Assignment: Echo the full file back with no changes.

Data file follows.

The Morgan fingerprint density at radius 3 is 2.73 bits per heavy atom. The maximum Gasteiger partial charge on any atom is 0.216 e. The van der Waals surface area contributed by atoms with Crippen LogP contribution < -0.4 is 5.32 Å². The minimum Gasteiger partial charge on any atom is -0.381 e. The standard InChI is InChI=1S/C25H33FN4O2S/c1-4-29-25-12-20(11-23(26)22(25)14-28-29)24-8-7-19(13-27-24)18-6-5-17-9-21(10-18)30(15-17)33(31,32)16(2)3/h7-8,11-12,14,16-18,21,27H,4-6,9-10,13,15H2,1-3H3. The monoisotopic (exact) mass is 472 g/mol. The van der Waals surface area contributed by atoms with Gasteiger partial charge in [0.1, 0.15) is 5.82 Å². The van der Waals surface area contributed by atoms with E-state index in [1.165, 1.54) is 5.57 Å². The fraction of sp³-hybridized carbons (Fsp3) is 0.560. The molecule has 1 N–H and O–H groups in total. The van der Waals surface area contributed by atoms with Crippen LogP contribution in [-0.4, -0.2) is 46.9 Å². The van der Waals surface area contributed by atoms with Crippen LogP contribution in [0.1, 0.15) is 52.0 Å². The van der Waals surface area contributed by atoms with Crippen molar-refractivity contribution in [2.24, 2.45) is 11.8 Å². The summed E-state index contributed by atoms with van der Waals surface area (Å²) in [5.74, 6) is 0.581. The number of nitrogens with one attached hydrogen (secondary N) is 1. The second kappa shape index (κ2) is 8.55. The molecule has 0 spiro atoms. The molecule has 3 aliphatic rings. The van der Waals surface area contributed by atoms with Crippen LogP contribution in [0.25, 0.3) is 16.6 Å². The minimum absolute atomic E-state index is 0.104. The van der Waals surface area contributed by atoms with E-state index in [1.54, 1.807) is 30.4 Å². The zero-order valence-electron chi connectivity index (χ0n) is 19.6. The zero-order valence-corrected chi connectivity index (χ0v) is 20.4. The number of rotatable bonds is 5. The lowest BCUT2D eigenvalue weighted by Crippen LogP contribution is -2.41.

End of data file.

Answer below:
The Morgan fingerprint density at radius 3 is 2.73 bits per heavy atom. The maximum Gasteiger partial charge on any atom is 0.216 e. The van der Waals surface area contributed by atoms with Crippen LogP contribution < -0.4 is 5.32 Å². The minimum Gasteiger partial charge on any atom is -0.381 e. The standard InChI is InChI=1S/C25H33FN4O2S/c1-4-29-25-12-20(11-23(26)22(25)14-28-29)24-8-7-19(13-27-24)18-6-5-17-9-21(10-18)30(15-17)33(31,32)16(2)3/h7-8,11-12,14,16-18,21,27H,4-6,9-10,13,15H2,1-3H3. The monoisotopic (exact) mass is 472 g/mol. The van der Waals surface area contributed by atoms with Gasteiger partial charge in [0.1, 0.15) is 5.82 Å². The van der Waals surface area contributed by atoms with E-state index in [1.165, 1.54) is 5.57 Å². The fraction of sp³-hybridized carbons (Fsp3) is 0.560. The molecule has 1 N–H and O–H groups in total. The van der Waals surface area contributed by atoms with Crippen LogP contribution in [-0.4, -0.2) is 46.9 Å². The van der Waals surface area contributed by atoms with Crippen LogP contribution in [0.1, 0.15) is 52.0 Å². The van der Waals surface area contributed by atoms with Crippen molar-refractivity contribution in [2.24, 2.45) is 11.8 Å². The summed E-state index contributed by atoms with van der Waals surface area (Å²) in [5.74, 6) is 0.581. The number of nitrogens with one attached hydrogen (secondary N) is 1. The second kappa shape index (κ2) is 8.55. The molecule has 0 spiro atoms. The molecule has 3 aliphatic rings. The van der Waals surface area contributed by atoms with Crippen LogP contribution in [0.25, 0.3) is 16.6 Å². The minimum absolute atomic E-state index is 0.104. The van der Waals surface area contributed by atoms with E-state index in [1.54, 1.807) is 30.4 Å². The zero-order valence-electron chi connectivity index (χ0n) is 19.6. The zero-order valence-corrected chi connectivity index (χ0v) is 20.4. The number of rotatable bonds is 5. The lowest BCUT2D eigenvalue weighted by Crippen LogP contribution is -2.41.